Teva Pharmaceuticals’ biologic Cinqair has been cleared by the US Food and Drug Administration for the maintenance treatment of severe asthma in patients aged 18 years and older.
Cinqair (reslizumab) has been approved for use in combination with other other asthma medications in patients who have a history of severe asthma attacks (exacerbations) despite therapy.
The drug, a humanised interleukin-5 antagonist monoclonal antibody produced by recombinant DNA technology, is administered once every four weeks via intravenous infusion by a healthcare professional in a clinical setting prepared to manage anaphylaxis, because of the potential for life-threatening reactions in patients.
FDA approval came on the back of data showing that, compared with placebo, patients with severe asthma receiving Cinqair had fewer asthma attacks, and a longer time to the first attack, as well as a significant improvement in lung function.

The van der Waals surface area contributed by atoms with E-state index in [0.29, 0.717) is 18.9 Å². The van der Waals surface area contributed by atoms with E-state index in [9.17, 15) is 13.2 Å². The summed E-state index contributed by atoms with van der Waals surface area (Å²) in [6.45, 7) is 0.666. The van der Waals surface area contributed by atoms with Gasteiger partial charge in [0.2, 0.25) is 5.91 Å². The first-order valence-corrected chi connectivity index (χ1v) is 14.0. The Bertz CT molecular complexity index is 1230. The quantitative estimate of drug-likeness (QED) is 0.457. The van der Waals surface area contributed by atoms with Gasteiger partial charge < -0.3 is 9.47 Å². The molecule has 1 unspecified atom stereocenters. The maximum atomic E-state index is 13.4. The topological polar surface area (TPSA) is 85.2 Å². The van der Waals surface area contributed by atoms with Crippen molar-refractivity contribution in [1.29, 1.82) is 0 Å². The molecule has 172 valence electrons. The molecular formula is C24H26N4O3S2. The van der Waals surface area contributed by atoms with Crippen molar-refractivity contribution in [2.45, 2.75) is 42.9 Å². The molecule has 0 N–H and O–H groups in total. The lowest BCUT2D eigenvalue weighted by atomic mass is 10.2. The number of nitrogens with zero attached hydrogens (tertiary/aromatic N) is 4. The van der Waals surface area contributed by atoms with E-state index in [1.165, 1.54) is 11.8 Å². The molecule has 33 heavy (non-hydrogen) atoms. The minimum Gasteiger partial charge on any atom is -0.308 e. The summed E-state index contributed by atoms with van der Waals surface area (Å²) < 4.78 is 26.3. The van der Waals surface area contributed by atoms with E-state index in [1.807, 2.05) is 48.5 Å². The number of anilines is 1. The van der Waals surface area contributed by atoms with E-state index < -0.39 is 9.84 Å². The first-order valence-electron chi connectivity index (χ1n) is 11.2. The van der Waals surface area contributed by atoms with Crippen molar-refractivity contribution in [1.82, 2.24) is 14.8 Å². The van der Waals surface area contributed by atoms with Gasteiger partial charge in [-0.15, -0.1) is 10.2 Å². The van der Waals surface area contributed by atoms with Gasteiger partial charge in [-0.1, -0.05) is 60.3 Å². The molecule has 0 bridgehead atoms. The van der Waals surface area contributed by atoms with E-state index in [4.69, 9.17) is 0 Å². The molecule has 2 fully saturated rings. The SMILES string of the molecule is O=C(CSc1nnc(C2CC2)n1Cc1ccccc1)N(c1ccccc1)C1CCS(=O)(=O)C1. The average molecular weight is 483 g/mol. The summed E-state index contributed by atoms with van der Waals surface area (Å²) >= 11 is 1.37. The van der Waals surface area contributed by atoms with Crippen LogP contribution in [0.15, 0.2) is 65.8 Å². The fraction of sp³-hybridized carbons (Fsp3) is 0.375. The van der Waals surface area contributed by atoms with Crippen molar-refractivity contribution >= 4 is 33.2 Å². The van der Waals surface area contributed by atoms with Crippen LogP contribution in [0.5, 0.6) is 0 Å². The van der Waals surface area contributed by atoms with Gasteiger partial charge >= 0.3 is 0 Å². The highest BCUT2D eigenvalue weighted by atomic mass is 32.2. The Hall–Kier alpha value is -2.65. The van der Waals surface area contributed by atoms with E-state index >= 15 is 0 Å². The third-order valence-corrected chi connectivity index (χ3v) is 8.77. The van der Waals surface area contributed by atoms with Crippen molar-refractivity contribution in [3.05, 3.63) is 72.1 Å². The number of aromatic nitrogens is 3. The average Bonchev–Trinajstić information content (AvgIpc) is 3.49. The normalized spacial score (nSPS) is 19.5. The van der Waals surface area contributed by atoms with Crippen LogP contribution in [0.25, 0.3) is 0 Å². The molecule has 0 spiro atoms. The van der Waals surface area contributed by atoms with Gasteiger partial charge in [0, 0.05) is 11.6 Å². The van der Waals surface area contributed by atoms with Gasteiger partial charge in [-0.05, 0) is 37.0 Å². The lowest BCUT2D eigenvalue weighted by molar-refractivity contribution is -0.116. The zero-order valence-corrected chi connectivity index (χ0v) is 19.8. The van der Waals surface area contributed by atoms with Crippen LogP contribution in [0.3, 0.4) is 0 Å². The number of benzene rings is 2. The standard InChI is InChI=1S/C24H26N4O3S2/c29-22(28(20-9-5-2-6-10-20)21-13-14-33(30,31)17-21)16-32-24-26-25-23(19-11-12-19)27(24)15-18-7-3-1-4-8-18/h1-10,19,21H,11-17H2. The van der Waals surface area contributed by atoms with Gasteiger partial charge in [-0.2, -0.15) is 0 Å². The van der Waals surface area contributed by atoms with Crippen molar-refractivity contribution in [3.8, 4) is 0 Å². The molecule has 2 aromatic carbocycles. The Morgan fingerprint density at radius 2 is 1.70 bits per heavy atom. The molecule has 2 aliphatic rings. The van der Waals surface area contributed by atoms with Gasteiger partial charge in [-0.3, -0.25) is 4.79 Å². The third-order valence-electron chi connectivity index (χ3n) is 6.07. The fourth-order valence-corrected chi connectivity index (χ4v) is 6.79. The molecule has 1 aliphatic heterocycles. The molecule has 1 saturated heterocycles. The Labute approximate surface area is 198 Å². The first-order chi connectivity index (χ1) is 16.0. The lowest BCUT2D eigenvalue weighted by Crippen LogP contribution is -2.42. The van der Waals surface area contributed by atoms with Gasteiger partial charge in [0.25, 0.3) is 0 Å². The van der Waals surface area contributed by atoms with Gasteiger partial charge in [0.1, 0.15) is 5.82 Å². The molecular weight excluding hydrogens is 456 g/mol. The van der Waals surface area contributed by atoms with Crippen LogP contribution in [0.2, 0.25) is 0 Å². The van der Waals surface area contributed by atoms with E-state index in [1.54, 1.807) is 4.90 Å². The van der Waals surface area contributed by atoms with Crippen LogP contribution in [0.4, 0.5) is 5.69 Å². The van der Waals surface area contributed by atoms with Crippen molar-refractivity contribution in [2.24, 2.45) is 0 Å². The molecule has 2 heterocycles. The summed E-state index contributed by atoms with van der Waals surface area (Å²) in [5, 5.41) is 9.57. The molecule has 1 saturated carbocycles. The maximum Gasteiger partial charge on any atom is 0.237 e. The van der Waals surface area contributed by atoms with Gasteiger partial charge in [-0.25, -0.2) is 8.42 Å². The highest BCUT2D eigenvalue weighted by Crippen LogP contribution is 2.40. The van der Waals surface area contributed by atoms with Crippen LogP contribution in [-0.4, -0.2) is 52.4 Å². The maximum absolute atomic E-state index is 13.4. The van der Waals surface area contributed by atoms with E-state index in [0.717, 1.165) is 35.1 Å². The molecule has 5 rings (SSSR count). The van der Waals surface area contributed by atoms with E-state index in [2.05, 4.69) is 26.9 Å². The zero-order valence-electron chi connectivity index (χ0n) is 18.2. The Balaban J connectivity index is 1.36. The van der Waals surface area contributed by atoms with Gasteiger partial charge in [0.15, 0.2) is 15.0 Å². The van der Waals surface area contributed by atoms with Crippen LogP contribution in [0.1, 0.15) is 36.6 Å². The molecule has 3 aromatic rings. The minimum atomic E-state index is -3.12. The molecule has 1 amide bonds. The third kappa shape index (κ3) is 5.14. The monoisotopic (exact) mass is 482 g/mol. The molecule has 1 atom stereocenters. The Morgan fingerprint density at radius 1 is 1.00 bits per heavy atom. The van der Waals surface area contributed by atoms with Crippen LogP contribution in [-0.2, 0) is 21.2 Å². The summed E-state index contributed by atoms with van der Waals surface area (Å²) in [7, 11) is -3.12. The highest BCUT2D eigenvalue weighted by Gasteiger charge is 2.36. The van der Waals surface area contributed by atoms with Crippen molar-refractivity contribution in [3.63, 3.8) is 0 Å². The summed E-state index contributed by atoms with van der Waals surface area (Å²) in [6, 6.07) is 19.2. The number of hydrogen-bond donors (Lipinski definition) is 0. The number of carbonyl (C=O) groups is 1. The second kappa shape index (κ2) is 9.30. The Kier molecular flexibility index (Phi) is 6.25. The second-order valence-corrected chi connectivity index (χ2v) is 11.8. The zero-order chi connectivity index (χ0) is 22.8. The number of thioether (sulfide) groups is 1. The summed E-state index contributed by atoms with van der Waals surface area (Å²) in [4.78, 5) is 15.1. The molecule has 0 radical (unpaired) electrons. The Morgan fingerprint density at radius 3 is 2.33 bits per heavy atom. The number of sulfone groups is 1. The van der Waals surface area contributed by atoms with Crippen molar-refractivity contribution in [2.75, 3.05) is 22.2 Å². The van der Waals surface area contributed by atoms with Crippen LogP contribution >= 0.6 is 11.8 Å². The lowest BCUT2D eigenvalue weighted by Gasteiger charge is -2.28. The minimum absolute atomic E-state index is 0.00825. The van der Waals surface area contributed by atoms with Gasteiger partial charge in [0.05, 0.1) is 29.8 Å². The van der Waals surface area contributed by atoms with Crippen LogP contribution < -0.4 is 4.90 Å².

“Despite currently available medicines, uncontrolled asthma remains a serious problem for patients, physicians and healthcare systems, highlighting the need for targeted new treatment options,” said Michael Hayden, president of global R&D and chief scientific officer at the Israeli drugmaker.
According to the Centers for Disease Control and Prevention, as of 2013, more than 22 million people in the US have asthma, and there are more than 400,000 asthma-related hospitalisations each year.
Analysts believe IL-5 products - including GlaxoSmithKline’s mepolizumab - could expand the asthma market by billions of dollars.